And normally, it was like, “Great! Man, he’s my friend, the kingdom’s growing.” And then even my son was telling me, “Dad, I’ve got to tell you. I just, this guy. This is the best thing in the whole world.” And a little something inside went…
“Son, are you aware I kind of do some of the same stuff? I mean, I’m your dad.” You know? And then it’s like it hit me, hit me, hit me. And then I walked into a bookstore and his books are faced forward like in a Barnes and Noble or someplace.
And my normal reaction would be, Oh great! Man, someone solid, this is really super. Instead – this is so embarrassing – so instead it was like, I wonder how my books are doing? Okay, Christian Living, let’s see. H, H, H, H, H, I…J. Must be sold out. No, not there. Don’t even carry it.
And I remember, then I read something. And, I mean, this guy has really helped me, he’s a friend. I love him. But I felt less than. My less than was followed by, kind of didn’t want to be around that. And I felt resentful. And it was like, oh, this is so ugly. And so, I did very specific steps that God led me to, that I want to give you that will help you with your person.
Number one, I faced the desire, my jealously. See, I called it all kinds of other things, but I kept having this uneasiness. It really helped to say: I’m envious. I’m jealous.
The second thing is I didn’t try and squash the desire. So, what do I want to say? God, I never want You to use my books? God, I never want You to use my life? No! I redirect it and said, God I really want You to use my life, but I want to be Your man, Your spot, used at whatever level to promote ministry and kingdom. Not compared to anything or anyone else. And so I repent of that. But I long for You to use my life.
Third is, I meditated on God’s goodness. See, at the end of the day it was like, when you start comparing, it’s like, Well, if God was really good, He would have given me a mate by now. If God was really good, He would have, kind of, healed my body like he did this other person’s body. If God was really good, He would have…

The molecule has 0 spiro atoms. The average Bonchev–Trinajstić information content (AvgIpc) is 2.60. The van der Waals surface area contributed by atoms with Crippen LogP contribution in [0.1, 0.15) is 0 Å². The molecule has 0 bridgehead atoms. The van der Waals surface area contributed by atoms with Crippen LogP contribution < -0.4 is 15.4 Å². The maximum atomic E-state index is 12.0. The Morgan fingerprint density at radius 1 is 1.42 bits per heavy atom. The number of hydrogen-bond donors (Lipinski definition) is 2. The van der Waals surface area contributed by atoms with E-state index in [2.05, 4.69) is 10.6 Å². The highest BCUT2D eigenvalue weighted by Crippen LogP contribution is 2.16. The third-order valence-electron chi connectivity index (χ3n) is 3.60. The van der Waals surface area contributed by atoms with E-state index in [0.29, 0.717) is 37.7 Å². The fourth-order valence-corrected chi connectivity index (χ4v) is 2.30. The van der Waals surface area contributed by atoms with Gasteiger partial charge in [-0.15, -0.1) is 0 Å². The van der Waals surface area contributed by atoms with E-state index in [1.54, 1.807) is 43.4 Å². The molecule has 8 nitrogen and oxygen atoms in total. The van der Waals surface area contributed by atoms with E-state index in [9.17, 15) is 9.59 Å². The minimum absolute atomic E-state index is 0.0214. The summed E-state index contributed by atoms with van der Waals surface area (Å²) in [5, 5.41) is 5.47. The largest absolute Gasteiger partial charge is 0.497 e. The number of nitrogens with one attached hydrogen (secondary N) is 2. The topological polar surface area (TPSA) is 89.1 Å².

When we compare, we begin to believe the lie that God isn’t good. The very first sin in the Bible, Eve was deceived because she believed God was holding out. Eve. I mean, you understand what this will do for you? And she believed that God was holding out, that He wasn’t good. And so, you meditate on that.
The fourth specific thing you need to do to overcome envy is choose gratitude and give thanks. So I began to thank God for, and I began to thank God for this guy. Thank God for his books. Thank God, my lands, my son is listening and reading this person. And it’s helping him and encouraging him. Thank you, Lord!
And then I began to thank God. And then I willfully decided, I just made a little thing, I said, You know something? I’m not going to compare, so I just have a new little rule. I’m not going to go into bookstores and see where I’m not or where I am or care either way. And I just decided, You know what? That little practice just sets me up for doing and having bad comparative thoughts.
You can be jealous or you can be grateful but those two won’t live in the same heart. You start thanking God for this person. Thanking God for His blessing. Thank Him for what He’s done. And then start thanking Him for what He has done, either you will envy what others have or you’ll thank God for what you do have. And you start doing that, I will tell you what, the envy will dissipate.
And then finally, connect with that person, if it’s appropriate, and serve them. Now, this person lives in a whole other state – so I just, I remember as an application, I’ve been praying for him. “Hey,” his name, “I just want to let you know, everywhere I’ve turned around in the last three or four weeks, God is using you in amazing ways. Thank you for your impact in my life and I just want to encourage you, keep pressing ahead and hang in there. Chip.”
You know, a few hours later, “Thanks, Chip.” And you know what? I was free. And now, we’re both, we’re in the kingdom of God boat and we’re both rowing together toward what God wants. Aren’t we going the same direction? And so I want to rejoice in that.